BP, the company that owned the Louisiana oil rig that exploded last week, spent years battling federal regulators over how many layers of safeguards would be needed to prevent a deepwater well from this type of accident.Doesn't this sound oddly similar to Wall Street that spent tens of millions (hundreds?) on lobbying to get the Glass-Steagall Act rescinded? You know, the one that kept the banking system sound for 70 years after the Great Depression and which, once rescinded, resulted within 10 years in The Great Recession as the banking system imploded!
One area of immediate concern, industry experts said, was the lack of a remote system that would have allowed workers to clamp shut Deepwater Horizon's wellhead so it would not continue to gush oil. The rig is now spilling 210,000 gallons of oil a day into the Gulf of Mexico.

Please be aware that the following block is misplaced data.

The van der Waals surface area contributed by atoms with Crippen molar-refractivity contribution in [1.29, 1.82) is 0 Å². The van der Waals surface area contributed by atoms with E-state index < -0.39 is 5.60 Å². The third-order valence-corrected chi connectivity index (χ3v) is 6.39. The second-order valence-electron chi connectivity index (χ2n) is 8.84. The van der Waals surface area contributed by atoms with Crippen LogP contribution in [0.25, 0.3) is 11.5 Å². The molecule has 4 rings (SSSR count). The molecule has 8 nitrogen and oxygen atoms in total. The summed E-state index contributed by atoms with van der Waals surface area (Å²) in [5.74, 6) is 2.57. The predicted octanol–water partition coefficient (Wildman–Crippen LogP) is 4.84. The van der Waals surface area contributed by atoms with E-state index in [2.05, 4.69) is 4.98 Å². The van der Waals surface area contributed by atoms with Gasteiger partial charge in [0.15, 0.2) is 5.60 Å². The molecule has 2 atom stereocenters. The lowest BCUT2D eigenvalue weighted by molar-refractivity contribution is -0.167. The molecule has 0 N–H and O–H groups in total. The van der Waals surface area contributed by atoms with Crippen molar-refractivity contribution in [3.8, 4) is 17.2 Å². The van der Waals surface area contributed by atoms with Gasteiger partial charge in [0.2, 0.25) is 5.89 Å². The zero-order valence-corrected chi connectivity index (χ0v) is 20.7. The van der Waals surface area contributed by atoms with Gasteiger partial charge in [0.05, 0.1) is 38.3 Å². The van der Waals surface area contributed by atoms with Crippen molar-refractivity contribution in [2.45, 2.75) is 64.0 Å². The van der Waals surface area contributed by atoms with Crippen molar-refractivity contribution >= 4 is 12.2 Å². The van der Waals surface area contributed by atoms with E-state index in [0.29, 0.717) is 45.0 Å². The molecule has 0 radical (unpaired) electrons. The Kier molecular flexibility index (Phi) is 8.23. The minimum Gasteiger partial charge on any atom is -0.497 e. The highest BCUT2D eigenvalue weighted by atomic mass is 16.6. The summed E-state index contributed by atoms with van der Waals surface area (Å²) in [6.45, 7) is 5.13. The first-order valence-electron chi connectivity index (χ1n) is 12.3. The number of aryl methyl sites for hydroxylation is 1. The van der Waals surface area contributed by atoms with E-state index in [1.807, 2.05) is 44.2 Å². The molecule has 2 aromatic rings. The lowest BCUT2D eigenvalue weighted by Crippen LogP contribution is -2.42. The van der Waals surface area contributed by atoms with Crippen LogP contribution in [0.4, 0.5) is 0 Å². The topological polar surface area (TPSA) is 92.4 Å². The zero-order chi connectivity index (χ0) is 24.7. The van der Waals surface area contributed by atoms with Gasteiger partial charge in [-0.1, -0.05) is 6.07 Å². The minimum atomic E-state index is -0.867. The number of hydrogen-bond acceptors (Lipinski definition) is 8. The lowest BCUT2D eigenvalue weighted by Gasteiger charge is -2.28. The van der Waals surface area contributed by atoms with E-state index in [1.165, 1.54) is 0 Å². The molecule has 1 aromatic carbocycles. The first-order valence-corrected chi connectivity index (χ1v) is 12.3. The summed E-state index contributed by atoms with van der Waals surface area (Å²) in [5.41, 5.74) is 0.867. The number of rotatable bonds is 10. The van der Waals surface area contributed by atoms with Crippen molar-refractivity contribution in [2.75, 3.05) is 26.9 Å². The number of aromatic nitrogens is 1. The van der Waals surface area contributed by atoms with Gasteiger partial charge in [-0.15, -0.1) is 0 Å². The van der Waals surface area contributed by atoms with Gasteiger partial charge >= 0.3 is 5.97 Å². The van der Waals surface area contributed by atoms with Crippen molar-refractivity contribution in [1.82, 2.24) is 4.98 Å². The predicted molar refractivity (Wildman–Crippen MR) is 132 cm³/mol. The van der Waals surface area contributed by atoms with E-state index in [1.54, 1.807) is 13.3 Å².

In a letter sent last year to the Department of the Interior, BP objected to what it called "extensive, prescriptive regulations" proposed in new rules to toughen safety standards. "We believe industry's current safety and environmental statistics demonstrate that the voluntary programs…continue to be very successful."
I sure hope there isn't a BP "TARP" bill rushed through Congress to save BP. (I'm joking.)
But I do hope that the cleanup costs bankrupt BP. That's the kind of scare that will make the other energy companies sit up and pay attention to investing in the level of redundancy and the amount of safe guards needed to ensure this kind of disaster doesn't occur again.